Feyre is a young woman who cares for herself and her sisters. While out hunting she accidentally kills a wolf and that one act will change her life forever. Soon after a Fey High Lord comes to her doorstep demanding payment for the fey life she took. She has to come with him across the wall, forever. But, as with all good fairy stories there is more to this man and this world than meets the eye. An evil force, a battle on the horizon, monsters, magic, and a curse all face Feyre as she tries to survive in this new life.
For those of you who started reading Maas’s other series Throne of Glass, don’t count this new series out. Yes, the writing in Throne of Glass is really…rough (for more about that series see my other reviews here). However, none of that painful writing exists in these books. The writing here if solid. Nothing to write home about, but it doesn’t distract from this story. Feyre is a great main character. She is age appropriate, and reasonably immature. She has the caretaker spirit of Katniss Everdeen but the fire of Kasta. (If you haven’t read Kristin Cashore’s books then you need to).
I hate when writers give these young female characters that are overly mature and have the whole world figured out from the beginning. That approach distinctly lessens the available learning curve and deters from possible character development. This book just SCREAMS character development.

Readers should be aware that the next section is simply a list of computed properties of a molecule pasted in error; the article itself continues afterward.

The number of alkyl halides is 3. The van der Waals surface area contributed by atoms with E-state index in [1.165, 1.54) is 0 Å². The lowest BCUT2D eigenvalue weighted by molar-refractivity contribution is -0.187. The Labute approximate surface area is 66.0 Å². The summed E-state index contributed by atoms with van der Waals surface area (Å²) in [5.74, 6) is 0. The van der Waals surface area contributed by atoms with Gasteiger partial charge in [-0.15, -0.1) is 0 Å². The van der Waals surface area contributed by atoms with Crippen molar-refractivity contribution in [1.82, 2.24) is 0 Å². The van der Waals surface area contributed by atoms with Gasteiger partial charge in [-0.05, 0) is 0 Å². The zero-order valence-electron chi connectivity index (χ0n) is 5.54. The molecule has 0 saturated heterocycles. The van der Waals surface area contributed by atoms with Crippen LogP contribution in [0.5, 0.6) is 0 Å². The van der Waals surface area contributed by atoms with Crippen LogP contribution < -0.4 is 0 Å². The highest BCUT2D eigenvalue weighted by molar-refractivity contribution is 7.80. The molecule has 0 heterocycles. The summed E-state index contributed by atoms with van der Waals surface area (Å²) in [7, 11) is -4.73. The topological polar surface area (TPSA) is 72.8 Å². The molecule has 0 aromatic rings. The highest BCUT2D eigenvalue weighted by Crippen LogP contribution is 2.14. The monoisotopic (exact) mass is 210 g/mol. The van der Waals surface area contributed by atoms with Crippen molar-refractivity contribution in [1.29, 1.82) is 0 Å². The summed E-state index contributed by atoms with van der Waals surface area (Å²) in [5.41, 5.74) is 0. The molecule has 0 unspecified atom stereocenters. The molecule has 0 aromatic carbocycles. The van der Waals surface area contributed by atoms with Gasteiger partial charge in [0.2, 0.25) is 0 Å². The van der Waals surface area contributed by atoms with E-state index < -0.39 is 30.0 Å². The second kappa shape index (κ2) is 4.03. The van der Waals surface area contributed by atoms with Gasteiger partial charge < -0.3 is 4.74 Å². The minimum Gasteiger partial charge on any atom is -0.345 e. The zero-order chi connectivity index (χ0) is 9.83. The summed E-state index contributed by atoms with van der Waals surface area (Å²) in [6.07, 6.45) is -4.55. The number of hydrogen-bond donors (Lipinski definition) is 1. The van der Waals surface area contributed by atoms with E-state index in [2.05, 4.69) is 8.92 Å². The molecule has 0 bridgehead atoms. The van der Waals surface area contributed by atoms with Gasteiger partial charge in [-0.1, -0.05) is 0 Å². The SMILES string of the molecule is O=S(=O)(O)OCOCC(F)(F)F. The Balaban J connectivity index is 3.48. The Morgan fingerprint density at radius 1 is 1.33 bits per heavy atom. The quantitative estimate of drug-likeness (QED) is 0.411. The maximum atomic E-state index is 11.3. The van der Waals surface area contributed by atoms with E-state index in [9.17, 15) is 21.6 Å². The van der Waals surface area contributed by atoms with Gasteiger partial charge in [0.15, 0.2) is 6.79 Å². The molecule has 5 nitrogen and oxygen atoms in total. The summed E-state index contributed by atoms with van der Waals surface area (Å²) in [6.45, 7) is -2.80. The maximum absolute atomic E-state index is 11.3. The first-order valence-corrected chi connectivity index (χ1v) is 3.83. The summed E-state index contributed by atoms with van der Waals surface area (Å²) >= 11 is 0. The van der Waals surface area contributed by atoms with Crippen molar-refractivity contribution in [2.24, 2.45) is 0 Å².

Feyre starts off young and inexperienced possessing all of the prejudices of the world she grew up in. But she learns to shed those misconceptions when faced with Tamlin, the High Lord and possible love of her life. While this story rings of Beauty and the Beast complete with monstrous claws and a girl with a hobby, this is so much more than a retelling of a classic fairytale. Every scene and every character plays an important role in the plot and/or character development. Just when you get tired of Feyre needing saving she steps up and becomes a woman in a string of heart-wrenching scenes that you can’t stop reading. Really, when reading this book make sure you have set aside time to read straight through at least the last third. I couldn’t put it down.
One of the main reasons for this is Maas’s ability to write a good action scene, there are chases and battles and riddles, each of which is astoundingly described. This even includes several somewhat erotic scenes with definite adult content. Each detail making you feel like you were watching a battle or the breath was on your own neck.
It’s not all about Feyre either. Everyone from the evil pawn, to Tamlin, to her sisters are incredibly written and complex characters. I would like to give special praise to Maas for the writing of Feyre’s sisters. Each sister has her own unique personality and each are well formed fully considered characters. Too often the side characters are one note, but Feyre’s sisters are just as deeply complicated as Feyre herself.
My only concerns is that I don’t know where book two is going to go. At the end of this story we are left with a vague idea of where things are going to go as well as a potential love triangle. I am firmly #TeamTamlin and I don’t want to have to give that up.
All in all, I love the love story, I love the family, I love the classic elements.
Here Maas has made a tale as old as time new, fresh, and fiesty. I give it a 5/5.
Main character: 5/5
Side characters: 5/5
World Development: 5/5
Procrastination and Giggles,
The Red Queen
“I threw myself into that fire, threw myself into it, into him, and let myself burn.”
P.S.S. Check out that cover…like for serious. How awesome is that cover?